EU Finance Ministers reached agreement on new reduced VAT rates

The Commission has issued its proposal to amend the Council Directive on the common system of value added tax as regards rates of VAT on 18 January 2018. On the 7th of December the EU finance ministers have unanimously agreed on this reform to update the current rules governing value-added tax (VAT) rates for goods and services. These new rules will provide governments with more flexibility in the rates they can apply and ensure equal treatment between EU Member States. At the same time, the updated legislation will bring VAT rules into line with common EU priorities such as fighting climate change, supporting digitalization and protecting public health.

The goods and services eligible for reduced rates should aim at the benefit of the final consumer and pursue objectives of general interest. To avoid unnecessary complexity and a subsequent rise in business costs, in particular for intra-Community trade, it should be clear that once goods and services are selected accordingly, reduced rates would normally be applicable along the entire commercial chain.

Updated list goods & services for which reduced rates are allowed

The Council updated and modernized the list of goods and services for which reduced VAT rates are allowed (Annex III of the VAT directive), taking into account the digital transformation of the economy. The update of the list was driven by a number of principles, such as the benefit of the final consumer and the general interest. However, to prevent a proliferation of reduced rates, the Council decided to limit the number of items to which reduced rates could be applied. The Council also decided to ensure that all member states are treated equally. To achieve this, existing derogations that allowed some member states to apply preferential rates for certain products were opened to all member states, provided that they are compatible with the agreed principles.

A new provision in the VAT directive was also added to address possible future crises and to enable member states to respond swiftly to exceptional circumstances, like pandemics, humanitarian crises or natural disasters.

Furthermore, the Council agreed to phase out reduced VAT rates or exemptions on fossil fuels and other goods with a similar impact on greenhouse gas emissions, by 1 January 2030. Reduced rates and exemptions for chemical fertilizers and chemical pesticides will end by 1 January 2032, to give small-scale farmers more time to adapt. In addition, the Council introduced environmentally-friendly goods and services in the list for which reduced rates are allowed, such as solar panels, electric bicycles and waste recycling services.

New possibilities for reduced VAT rates

Member States will continue to apply a standard rate of VAT above 15%. However, based on the proposal they will now also have the possibility to apply two reduced rates as low as 5% to goods and services in up to 24 categories included in an updated and modernized Annex III of the VAT Directive. They may also apply one reduced rate lower than 5% and one exemption (‘zero rate') to a maximum of seven categories on the list considered to cover basic needs (mentioned in points 1,2,3,4,5,6 and 10c) like for example foodstuffs, medical equipment and books.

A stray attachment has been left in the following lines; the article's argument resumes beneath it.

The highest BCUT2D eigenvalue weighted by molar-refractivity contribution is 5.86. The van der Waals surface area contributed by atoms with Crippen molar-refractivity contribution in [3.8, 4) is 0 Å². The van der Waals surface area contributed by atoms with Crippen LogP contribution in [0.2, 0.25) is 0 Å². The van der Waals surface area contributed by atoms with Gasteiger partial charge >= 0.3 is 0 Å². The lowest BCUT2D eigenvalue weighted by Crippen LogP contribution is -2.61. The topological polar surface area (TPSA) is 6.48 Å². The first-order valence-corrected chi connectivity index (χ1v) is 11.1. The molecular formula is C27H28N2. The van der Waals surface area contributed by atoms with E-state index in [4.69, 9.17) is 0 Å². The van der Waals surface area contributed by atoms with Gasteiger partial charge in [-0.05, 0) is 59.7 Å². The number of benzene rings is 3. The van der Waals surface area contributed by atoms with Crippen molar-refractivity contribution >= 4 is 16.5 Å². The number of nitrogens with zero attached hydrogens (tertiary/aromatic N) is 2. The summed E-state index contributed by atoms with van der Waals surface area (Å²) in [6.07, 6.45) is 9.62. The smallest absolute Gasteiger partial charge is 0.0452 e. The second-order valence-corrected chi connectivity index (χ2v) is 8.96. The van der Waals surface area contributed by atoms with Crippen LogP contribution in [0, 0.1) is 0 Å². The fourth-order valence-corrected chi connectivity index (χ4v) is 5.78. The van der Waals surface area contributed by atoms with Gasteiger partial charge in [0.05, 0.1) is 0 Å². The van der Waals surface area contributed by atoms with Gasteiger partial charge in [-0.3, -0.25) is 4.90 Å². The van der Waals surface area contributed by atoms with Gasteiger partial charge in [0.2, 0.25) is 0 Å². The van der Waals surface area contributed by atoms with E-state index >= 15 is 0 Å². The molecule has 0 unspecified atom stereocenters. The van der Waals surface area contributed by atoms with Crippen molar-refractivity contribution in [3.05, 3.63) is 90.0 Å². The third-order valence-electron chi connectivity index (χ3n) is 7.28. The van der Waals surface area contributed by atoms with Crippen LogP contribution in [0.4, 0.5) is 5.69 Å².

In particular, the list has been updated to include:

  • digital services that previously did not qualify for reduced rates such as internet access and livestreaming of cultural and sports events;
  • goods which protect public health and that have shown to be crucial tools in the fight against COVID-19 and that could prove useful in future crises, such as personal protective equipment, masks and certain medical equipment; as well as more items considered as essential aids for the disabled;
  • certain items such as bicycles, green heating systems and solar panels installed in private homes and public buildings, which can have a positive impact on the EU's climate change priorities;
  • diverse products and services deemed appropriate and useful by Member States, which are driven by the general interest of public policy objectives.

Reduced rates for goods and services that were permissible under the previous system but are deemed out of step with the European Green Deal will have to be ended in those Member States that apply them by 2030 at the latest. Member States will need to end any derogations that are not in line with the EU's Green Deal by 2030.

The new rules will be sent to the European Parliament for consultation by March 2022. Member States will need to adopt them and, after publication in the Official Journal of the European Union, the new rules will come into force.

Click here for the proposed change to Annex III.

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09 Dec 2021 at 2:00 pm
4 min
Published by:
Daniëlle van der Meulen-Idema
Sr. VAT Specialist
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